Who Are You? – Dialectic Two Step
Estimated reading time: 15 minute(s)
Who Are You?
Who are you? It’s a perfectly reasonable question. You’d expect a straightforward answer. On the surface its abundantly clear. In a single gesture the answer is apparent. You point to yourself and the conversation is over. But, ask a philosopher or a priest, and suddenly, things get complicated. The Buddha even contributed to the morass. So what’s all the fuss?
Dualism is a complicated, roundly rejected philosophical idea. It is also one of the most entrenched ideas in the world. Its a compelling fiction about who we are. It’s the idea that we are composed of two types of stuff: matter and mind stuff. The matter part is uncontroversial. It’s the mind stuff that gets messy. When it comes to mind, its not a stretch to think that ideas, volition, intention and so on don’t fit into the category of matter. When we dig into the question of who we are, people are perfectly content to speak of the soul or the ineffable self.
Let’s start digging to see what I mean. I’m going to look at this from an eastern perspective. First because it gives us a little distance from ideas that many westerners get defensive about, and because the definitions tend to be generically clear. Follow this flow chart.
The first step is establishing the dualism itself. In Patanjali’s Yoga Sutra, there is a very good working definition of the self. It is not matter, or not observable in the way matter is.
Now we have stepped into the world of mysticism – belief that spiritual apprehension of knowledge inaccessible to the intellect, may be attained through contemplation. I want to establish some boundaries on what we can and can’t talk about in the world of mysticism. Language is the medium for conceptualizing the experience of phenomenon. Self, by this definition, is not phenomenon. So we can’t talk about it, or to be more precise, we can’t use it as a premise or conclusion in a logical argument.
Self, as defined by the Sutra, is an empty concept. It is a place holder for something without definition. This is very important, because mysticism can be a curtain. People will produce all kinds of nonsense from behind it. As soon as you apply an attribute (color, dimensions, or other quality) to something mystical, you are breaking the rules. Something that is other than phenomenon, is by definition free from observable attributes. For example, you can’t claim that the soul carries your personality. Your personality is distinctly observable.
So in the language of logic, we have two ways of producing conclusions about something. Deduction and induction. Both take as premises, verifiable phenomenon. For instance take the following deductive argument:
Two things give us confidence in the veracity of the conclusion.
- That the structure of the logical argument is valid
- That the premises are verifiably true.
Take another deductive argument:
In this case the logical argument is valid (it’s the same argument as above), but the premises can’t be verified, because there are no trolls in the world we live in.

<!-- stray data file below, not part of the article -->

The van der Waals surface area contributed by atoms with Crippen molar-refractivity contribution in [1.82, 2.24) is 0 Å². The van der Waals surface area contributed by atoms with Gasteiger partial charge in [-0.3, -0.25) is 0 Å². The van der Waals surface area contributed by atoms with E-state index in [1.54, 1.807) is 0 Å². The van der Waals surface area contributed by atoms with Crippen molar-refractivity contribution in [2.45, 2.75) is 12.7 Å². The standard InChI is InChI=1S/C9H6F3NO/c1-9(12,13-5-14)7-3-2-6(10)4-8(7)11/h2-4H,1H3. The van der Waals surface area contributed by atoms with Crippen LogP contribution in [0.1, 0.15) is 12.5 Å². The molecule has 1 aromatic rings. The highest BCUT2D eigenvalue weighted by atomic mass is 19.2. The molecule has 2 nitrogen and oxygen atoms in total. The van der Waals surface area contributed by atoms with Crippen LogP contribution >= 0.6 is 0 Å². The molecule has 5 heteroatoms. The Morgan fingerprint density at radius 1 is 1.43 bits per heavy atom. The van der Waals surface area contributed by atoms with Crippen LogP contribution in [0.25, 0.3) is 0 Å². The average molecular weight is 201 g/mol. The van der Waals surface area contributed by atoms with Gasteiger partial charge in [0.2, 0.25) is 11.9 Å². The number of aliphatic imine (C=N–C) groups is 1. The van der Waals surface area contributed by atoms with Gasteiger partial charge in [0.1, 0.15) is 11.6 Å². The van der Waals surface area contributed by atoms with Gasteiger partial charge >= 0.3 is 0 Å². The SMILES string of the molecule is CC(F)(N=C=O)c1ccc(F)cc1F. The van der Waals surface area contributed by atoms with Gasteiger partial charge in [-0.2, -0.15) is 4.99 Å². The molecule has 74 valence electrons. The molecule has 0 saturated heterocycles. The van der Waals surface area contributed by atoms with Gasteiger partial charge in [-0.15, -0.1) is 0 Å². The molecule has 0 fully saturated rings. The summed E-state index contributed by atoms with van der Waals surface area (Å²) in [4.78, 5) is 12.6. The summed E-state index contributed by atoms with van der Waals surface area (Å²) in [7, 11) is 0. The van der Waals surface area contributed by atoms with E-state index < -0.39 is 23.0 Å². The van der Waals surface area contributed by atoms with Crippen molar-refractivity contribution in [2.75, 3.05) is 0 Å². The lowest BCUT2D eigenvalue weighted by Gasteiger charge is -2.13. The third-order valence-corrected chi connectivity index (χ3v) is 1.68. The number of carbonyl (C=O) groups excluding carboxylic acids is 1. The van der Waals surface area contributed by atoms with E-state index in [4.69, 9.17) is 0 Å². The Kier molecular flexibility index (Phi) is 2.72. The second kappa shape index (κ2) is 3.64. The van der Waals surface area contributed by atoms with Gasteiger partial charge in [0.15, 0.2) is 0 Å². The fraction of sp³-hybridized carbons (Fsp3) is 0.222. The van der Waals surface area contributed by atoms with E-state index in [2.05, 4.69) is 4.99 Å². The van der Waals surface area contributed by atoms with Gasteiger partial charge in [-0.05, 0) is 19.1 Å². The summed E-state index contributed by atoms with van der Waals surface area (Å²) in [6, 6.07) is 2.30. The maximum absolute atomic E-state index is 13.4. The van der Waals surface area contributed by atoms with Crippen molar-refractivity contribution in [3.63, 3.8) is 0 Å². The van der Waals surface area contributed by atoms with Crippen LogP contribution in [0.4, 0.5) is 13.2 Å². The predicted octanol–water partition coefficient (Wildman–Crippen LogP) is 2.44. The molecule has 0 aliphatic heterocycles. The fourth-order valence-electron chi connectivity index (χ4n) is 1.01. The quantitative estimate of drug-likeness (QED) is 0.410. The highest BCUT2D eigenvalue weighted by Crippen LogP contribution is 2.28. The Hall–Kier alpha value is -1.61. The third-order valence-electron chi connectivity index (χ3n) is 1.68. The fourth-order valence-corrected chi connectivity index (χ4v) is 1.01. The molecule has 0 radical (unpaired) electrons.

Induction works similarly. Induction relies on patterns of premises. Take the most common inductive argument.
If the premise is verifiably true, we have a high degree of confidence in the conclusion. At the very least least we would say if the conclusion were wrong, that something unusual intervened to change the suns behavior. When something is unverifiable (i.e. beyond identification with phenomenon), the truth of it will forever be unknown. For all intents and purposes the concept is without any value to us. It’s a dead end.
So all this raises the question: Why talk about the self, or the soul at all? What purpose would we have?
A few thoughts I had were as follows. But they all reach a dead end.
Unfortunately we’re left with an unsatisfactory feeling in our guts. Most of us find the concept of self useful, even if we don’t have a totally clear sense of the details. What gives?
Here’s where the Buddha* saved the day. He asked the question, is the self really separate from phenomenon? Granted there are some puzzles around a phenomenal self; for instances which phenomenon are us and which are not? And, If you were to remove some qualities of the phenomenal self – e.g. hair, a limb, or a personality trait – would we no longer be our selves? But the answer seems to be intuitively yes. If the self is phenomenal, then it is subject to change. Self changes. Self is impermanent.
The Buddha seems to have rejected dualism or at least he chose not to mix mind stuff into logical arguments about the way things are. Puzzles still remain. The Buddha’s way is bound by experience and avoids conjecture about what might lie beyond the veil of mystery.
*NOTE: The Buddha preceded Patanjali’s Sutra (the Sutra is considered by some to be Hinduism’s response to the Buddha)
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Wisdom lies neither in fixity nor in change, but in the dialectic between the two. - Octavio
Dialectic Two Step, Modern Koans, Verse Us, Say What?, and Minute Meditations all copyright Andrew Furst
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